For many of us, consciously or subconsciously, we think of a safari, and Kenya comes to mind. In part, we can thank Hollywood for its unforgettable rendering of Karen Blixen’s Kenyan farm in “Out of Africa.” But, beyond the silver screen, the history of the traditional African safari has played out in Kenya on a world stage for over 100 years and has shaped our sense of what a safari is and who takes it. Our collective interest began with early twentieth century accounts by adventurers Theodore Roosevelt and Ernest Hemingway, continued with the mid-century drama of a young Princess Elizabeth learning of her father’s death and her ascension to the throne while she was on safari in Kenya, and endures today with ongoing conservation stories like that of Dame Daphne Sheldrick and her late husband David Sheldrick, and their tireless work championing Kenya’s elephants.
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Posted in: African Wildlife Conservation, Trips to Kenya, Safaris in Eastern Africa, African Elephant, Kenya, The David Sheldrick Wildlife Trust

Gorilla Trekking and Photography Safaris in the Congo Jungle in Africa

After having photographed mountain gorillas in Rwanda and chimpanzees in both Uganda and Tanzania, I wanted to photograph lowland gorillas and bonobo monkeys. My research for an African safari ground operator who could provide us access to lowland gorillas led me once again to Bushtracks. Bushtracks was providing a trip to Doli Lodge in the Central African Republic where there were habituated families of lowland gorillas, forest elephants and forest buffalos. With the rampant bush meat trade ongoing in Central and Western Africa, locating primates that were available to photograph was very difficult. If they hadn’t been habituated to not fear humans, they were long gone before you could get a photo.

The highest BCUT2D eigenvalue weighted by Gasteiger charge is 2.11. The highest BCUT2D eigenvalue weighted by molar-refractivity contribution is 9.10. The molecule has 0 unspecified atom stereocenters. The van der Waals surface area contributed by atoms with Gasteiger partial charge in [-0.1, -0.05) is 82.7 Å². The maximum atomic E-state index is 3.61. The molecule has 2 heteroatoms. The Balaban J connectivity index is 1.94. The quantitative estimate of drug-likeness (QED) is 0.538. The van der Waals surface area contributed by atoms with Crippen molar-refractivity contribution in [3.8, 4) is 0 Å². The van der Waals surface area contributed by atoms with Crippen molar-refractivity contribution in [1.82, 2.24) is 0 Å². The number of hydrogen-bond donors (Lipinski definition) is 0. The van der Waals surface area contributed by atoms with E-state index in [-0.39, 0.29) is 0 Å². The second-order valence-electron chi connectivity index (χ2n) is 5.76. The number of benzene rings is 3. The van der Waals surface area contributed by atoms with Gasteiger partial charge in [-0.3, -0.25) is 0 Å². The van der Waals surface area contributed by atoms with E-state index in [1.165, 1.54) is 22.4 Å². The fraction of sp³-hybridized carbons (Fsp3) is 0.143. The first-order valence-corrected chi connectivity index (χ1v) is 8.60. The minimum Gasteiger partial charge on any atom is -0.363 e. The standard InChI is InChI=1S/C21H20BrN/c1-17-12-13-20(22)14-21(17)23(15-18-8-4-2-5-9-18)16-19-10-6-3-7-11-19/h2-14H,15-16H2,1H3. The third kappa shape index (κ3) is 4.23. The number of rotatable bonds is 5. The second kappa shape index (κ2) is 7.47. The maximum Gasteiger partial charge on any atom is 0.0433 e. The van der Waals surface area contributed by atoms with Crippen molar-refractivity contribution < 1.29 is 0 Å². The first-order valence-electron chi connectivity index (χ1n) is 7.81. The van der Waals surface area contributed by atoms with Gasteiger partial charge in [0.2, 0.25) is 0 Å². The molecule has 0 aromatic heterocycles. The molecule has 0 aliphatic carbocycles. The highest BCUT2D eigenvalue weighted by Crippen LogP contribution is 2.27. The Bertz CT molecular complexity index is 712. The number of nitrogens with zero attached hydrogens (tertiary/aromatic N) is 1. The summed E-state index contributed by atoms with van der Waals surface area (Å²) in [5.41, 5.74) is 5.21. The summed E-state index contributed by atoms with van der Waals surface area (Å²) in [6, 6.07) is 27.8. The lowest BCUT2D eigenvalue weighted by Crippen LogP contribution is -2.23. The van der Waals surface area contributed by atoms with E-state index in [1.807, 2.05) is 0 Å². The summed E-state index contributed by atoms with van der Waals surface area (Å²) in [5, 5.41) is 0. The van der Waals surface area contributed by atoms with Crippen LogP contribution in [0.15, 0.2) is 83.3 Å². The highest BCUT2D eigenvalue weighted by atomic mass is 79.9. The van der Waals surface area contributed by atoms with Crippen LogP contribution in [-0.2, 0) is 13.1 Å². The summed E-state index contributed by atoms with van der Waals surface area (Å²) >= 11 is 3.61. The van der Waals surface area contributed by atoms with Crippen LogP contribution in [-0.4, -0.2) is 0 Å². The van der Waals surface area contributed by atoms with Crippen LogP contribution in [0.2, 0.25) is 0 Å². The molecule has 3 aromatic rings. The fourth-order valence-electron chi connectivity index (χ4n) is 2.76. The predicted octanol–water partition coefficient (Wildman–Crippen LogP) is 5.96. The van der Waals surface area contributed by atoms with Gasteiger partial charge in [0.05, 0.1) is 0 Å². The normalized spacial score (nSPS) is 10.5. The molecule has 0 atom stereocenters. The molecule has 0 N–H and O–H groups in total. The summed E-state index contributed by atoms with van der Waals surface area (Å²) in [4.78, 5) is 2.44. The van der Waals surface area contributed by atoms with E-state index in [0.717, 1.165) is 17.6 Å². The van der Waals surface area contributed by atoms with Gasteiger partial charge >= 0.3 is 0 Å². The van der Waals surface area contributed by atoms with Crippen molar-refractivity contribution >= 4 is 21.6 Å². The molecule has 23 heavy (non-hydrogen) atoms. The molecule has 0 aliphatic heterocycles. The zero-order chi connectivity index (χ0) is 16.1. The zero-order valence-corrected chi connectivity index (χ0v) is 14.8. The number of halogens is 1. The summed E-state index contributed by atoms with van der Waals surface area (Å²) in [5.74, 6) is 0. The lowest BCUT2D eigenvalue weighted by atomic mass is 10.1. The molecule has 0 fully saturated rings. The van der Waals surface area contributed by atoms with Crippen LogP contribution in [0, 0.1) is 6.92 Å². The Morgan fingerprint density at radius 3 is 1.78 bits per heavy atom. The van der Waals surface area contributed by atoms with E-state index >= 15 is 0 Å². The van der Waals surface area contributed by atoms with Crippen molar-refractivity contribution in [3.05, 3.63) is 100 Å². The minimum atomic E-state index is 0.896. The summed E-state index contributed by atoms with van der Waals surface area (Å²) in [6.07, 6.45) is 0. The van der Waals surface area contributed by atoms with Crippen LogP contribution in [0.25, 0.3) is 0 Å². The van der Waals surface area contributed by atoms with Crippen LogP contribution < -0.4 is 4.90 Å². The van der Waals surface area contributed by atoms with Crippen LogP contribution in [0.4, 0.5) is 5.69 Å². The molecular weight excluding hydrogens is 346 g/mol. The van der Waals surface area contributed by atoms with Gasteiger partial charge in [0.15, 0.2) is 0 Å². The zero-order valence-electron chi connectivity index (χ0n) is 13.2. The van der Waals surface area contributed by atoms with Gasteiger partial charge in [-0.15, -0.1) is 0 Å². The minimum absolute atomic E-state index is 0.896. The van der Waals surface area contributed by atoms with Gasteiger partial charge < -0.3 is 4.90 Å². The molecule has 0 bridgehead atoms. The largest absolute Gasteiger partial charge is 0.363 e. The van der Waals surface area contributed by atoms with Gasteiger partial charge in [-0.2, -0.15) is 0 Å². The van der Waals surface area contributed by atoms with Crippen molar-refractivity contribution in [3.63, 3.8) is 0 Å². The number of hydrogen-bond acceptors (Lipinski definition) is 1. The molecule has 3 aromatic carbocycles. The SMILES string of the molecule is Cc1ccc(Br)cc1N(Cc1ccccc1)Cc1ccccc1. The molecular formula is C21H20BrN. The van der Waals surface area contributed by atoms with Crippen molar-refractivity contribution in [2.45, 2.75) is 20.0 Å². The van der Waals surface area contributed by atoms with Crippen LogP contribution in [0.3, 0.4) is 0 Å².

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Posted in: Gorilla Trekking Safari, African Wildlife Photography, African Wildlife Conservation

How Your Safari Protects Africa’s 900 Remaining Mountain Gorillas